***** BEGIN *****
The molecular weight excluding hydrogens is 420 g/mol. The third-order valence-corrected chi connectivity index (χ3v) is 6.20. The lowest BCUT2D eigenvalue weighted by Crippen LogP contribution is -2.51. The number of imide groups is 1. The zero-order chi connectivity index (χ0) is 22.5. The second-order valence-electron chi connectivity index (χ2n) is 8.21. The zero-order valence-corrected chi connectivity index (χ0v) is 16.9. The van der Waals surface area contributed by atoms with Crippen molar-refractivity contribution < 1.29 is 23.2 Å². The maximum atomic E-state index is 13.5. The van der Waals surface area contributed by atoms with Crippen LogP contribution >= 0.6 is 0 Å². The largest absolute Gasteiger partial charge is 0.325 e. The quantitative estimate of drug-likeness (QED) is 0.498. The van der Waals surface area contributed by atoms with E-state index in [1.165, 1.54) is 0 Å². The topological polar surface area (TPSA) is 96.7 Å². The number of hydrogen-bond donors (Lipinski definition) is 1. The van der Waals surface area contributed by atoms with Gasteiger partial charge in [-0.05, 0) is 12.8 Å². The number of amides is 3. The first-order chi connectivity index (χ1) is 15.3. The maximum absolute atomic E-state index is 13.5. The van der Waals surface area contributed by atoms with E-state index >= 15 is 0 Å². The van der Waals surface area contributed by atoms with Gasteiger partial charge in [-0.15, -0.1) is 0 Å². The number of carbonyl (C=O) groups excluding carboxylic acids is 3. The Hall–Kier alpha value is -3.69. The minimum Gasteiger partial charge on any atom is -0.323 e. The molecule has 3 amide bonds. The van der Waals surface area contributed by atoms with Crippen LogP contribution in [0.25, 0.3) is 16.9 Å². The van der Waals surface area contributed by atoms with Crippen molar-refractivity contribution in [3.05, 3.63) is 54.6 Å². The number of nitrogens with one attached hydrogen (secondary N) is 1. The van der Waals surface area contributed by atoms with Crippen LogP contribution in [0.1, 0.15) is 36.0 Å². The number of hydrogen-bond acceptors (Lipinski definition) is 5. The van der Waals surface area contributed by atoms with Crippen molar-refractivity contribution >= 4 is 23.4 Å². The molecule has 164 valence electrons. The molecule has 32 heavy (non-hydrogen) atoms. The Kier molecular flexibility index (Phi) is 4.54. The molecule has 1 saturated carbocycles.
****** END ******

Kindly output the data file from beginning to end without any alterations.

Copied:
The molecular weight excluding hydrogens is 420 g/mol. The third-order valence-corrected chi connectivity index (χ3v) is 6.20. The lowest BCUT2D eigenvalue weighted by Crippen LogP contribution is -2.51. The number of imide groups is 1. The zero-order chi connectivity index (χ0) is 22.5. The second-order valence-electron chi connectivity index (χ2n) is 8.21. The zero-order valence-corrected chi connectivity index (χ0v) is 16.9. The van der Waals surface area contributed by atoms with Crippen molar-refractivity contribution < 1.29 is 23.2 Å². The maximum atomic E-state index is 13.5. The van der Waals surface area contributed by atoms with Crippen LogP contribution >= 0.6 is 0 Å². The largest absolute Gasteiger partial charge is 0.325 e. The quantitative estimate of drug-likeness (QED) is 0.498. The van der Waals surface area contributed by atoms with E-state index in [1.165, 1.54) is 0 Å². The topological polar surface area (TPSA) is 96.7 Å². The number of hydrogen-bond donors (Lipinski definition) is 1. The van der Waals surface area contributed by atoms with Gasteiger partial charge in [-0.05, 0) is 12.8 Å². The number of amides is 3. The first-order chi connectivity index (χ1) is 15.3. The maximum absolute atomic E-state index is 13.5. The van der Waals surface area contributed by atoms with E-state index >= 15 is 0 Å². The van der Waals surface area contributed by atoms with Gasteiger partial charge in [-0.15, -0.1) is 0 Å². The number of carbonyl (C=O) groups excluding carboxylic acids is 3. The Hall–Kier alpha value is -3.69. The minimum Gasteiger partial charge on any atom is -0.323 e. The molecule has 3 amide bonds. The van der Waals surface area contributed by atoms with Crippen LogP contribution in [0.25, 0.3) is 16.9 Å². The van der Waals surface area contributed by atoms with Crippen molar-refractivity contribution in [3.05, 3.63) is 54.6 Å². The number of nitrogens with one attached hydrogen (secondary N) is 1. The van der Waals surface area contributed by atoms with Crippen LogP contribution in [0.1, 0.15) is 36.0 Å². The number of hydrogen-bond acceptors (Lipinski definition) is 5. The van der Waals surface area contributed by atoms with Crippen molar-refractivity contribution >= 4 is 23.4 Å². The molecule has 164 valence electrons. The molecule has 32 heavy (non-hydrogen) atoms. The Kier molecular flexibility index (Phi) is 4.54. The molecule has 1 saturated carbocycles.